Eduardo T Moro, Miller F Lambert, Felipe Augusto Horácio Ribeiro, Murilo Sunica Targueta, Helena Torricelli Pancevski, Thiago Patrício de Lima and Joshua Bloomstone
Background: Inguinal hernia repair can be performed using different anesthetic techniques. Although local anesthesia seems to be more cost-effective, spinal and general anesthesia remains very popular as alternatives or even as first-choice techniques. This randomized clinical trial evaluated the quality of recovery among patients submitted to hernioplasty under one of two techniques: general anesthesia using a laryngeal mask and a field block (GA) or spinal anesthesia (SA).
Methods: Seventy patients were randomized to one of two groups: GA or SA. The quality of recovery was assessed using a 40-item scoring system (Quality of Recovery Questionnaire-QoR-40). Early clinical recovery variables, such as the time from the end of surgery to exiting the operating room (OR), the time to fulfillment of the post-anesthesia care unit (PACU) discharge criteria, the occurrence of nausea, vomiting, urinary retention, postoperative pain, and the length of the PACU stay, were also assessed.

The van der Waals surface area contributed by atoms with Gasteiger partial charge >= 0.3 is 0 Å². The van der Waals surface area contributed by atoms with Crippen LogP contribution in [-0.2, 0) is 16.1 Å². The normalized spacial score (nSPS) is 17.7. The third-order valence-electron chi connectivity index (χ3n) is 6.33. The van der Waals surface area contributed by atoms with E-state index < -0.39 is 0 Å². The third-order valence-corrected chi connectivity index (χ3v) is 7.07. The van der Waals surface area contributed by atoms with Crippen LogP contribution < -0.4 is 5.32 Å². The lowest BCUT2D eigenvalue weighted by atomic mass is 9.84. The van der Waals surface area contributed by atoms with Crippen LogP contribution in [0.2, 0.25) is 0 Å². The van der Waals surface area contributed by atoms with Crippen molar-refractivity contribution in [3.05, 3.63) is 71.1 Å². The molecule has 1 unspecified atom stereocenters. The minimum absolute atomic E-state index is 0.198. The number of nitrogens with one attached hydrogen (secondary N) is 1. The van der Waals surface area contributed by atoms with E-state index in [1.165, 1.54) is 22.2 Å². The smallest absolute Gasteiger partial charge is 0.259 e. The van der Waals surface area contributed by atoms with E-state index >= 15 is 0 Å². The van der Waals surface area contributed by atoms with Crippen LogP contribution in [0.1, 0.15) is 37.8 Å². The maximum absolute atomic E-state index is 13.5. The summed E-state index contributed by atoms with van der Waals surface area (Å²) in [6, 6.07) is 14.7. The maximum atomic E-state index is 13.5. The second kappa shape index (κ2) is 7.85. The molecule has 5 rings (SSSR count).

Results: No significant differences were observed between groups when comparing the total or individual dimension scores of the QoR-40 questionnaire. The mean time from the end of surgery to exiting the OR was longer in the GA group than in the SA group (P<0.01). The patients in the SA group required a longer time to meet the PACU discharge criteria (P<0.01). The occurrence rates of nausea, vomiting, urinary retention and pain did not differ among the groups.
Conclusions: Quality of Recovery did not differ between patients who underwent inguinal hernia repair under GA or SA as assessed by the QoR-40 questionnaire.